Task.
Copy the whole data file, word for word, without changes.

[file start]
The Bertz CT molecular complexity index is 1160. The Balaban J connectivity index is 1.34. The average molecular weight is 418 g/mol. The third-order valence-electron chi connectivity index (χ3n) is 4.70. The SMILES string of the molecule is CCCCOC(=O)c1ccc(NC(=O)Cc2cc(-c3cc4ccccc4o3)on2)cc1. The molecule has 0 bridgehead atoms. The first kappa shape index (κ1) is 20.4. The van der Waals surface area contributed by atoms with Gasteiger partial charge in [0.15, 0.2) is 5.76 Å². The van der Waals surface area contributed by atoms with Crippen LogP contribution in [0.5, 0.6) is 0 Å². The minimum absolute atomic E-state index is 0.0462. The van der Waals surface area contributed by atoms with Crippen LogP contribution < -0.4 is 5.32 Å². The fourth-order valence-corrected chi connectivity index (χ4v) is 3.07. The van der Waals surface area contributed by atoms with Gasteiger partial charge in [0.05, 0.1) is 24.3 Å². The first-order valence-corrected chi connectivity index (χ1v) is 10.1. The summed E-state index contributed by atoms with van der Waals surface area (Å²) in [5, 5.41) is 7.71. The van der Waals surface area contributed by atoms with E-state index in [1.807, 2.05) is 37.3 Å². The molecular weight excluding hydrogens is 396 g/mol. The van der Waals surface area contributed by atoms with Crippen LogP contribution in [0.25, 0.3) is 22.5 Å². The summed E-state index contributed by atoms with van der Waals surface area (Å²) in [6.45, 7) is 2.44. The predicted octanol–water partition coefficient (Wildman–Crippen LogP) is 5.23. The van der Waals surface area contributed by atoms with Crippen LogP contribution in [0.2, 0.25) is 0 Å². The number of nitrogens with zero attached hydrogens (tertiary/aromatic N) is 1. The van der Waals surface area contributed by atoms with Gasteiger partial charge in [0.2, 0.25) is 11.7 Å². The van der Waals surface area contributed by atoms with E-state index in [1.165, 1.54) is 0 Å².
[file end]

The Bertz CT molecular complexity index is 1160. The Balaban J connectivity index is 1.34. The average molecular weight is 418 g/mol. The third-order valence-electron chi connectivity index (χ3n) is 4.70. The SMILES string of the molecule is CCCCOC(=O)c1ccc(NC(=O)Cc2cc(-c3cc4ccccc4o3)on2)cc1. The molecule has 0 bridgehead atoms. The first kappa shape index (κ1) is 20.4. The van der Waals surface area contributed by atoms with Gasteiger partial charge in [0.15, 0.2) is 5.76 Å². The van der Waals surface area contributed by atoms with Crippen LogP contribution in [0.5, 0.6) is 0 Å². The minimum absolute atomic E-state index is 0.0462. The van der Waals surface area contributed by atoms with Crippen LogP contribution < -0.4 is 5.32 Å². The fourth-order valence-corrected chi connectivity index (χ4v) is 3.07. The van der Waals surface area contributed by atoms with Gasteiger partial charge in [0.05, 0.1) is 24.3 Å². The first-order valence-corrected chi connectivity index (χ1v) is 10.1. The summed E-state index contributed by atoms with van der Waals surface area (Å²) in [5, 5.41) is 7.71. The van der Waals surface area contributed by atoms with E-state index in [1.807, 2.05) is 37.3 Å². The molecular weight excluding hydrogens is 396 g/mol. The van der Waals surface area contributed by atoms with Crippen LogP contribution in [0.25, 0.3) is 22.5 Å². The summed E-state index contributed by atoms with van der Waals surface area (Å²) in [6.45, 7) is 2.44. The predicted octanol–water partition coefficient (Wildman–Crippen LogP) is 5.23. The van der Waals surface area contributed by atoms with Crippen LogP contribution in [0.2, 0.25) is 0 Å². The number of nitrogens with zero attached hydrogens (tertiary/aromatic N) is 1. The van der Waals surface area contributed by atoms with Gasteiger partial charge in [0.2, 0.25) is 11.7 Å². The van der Waals surface area contributed by atoms with E-state index in [1.165, 1.54) is 0 Å².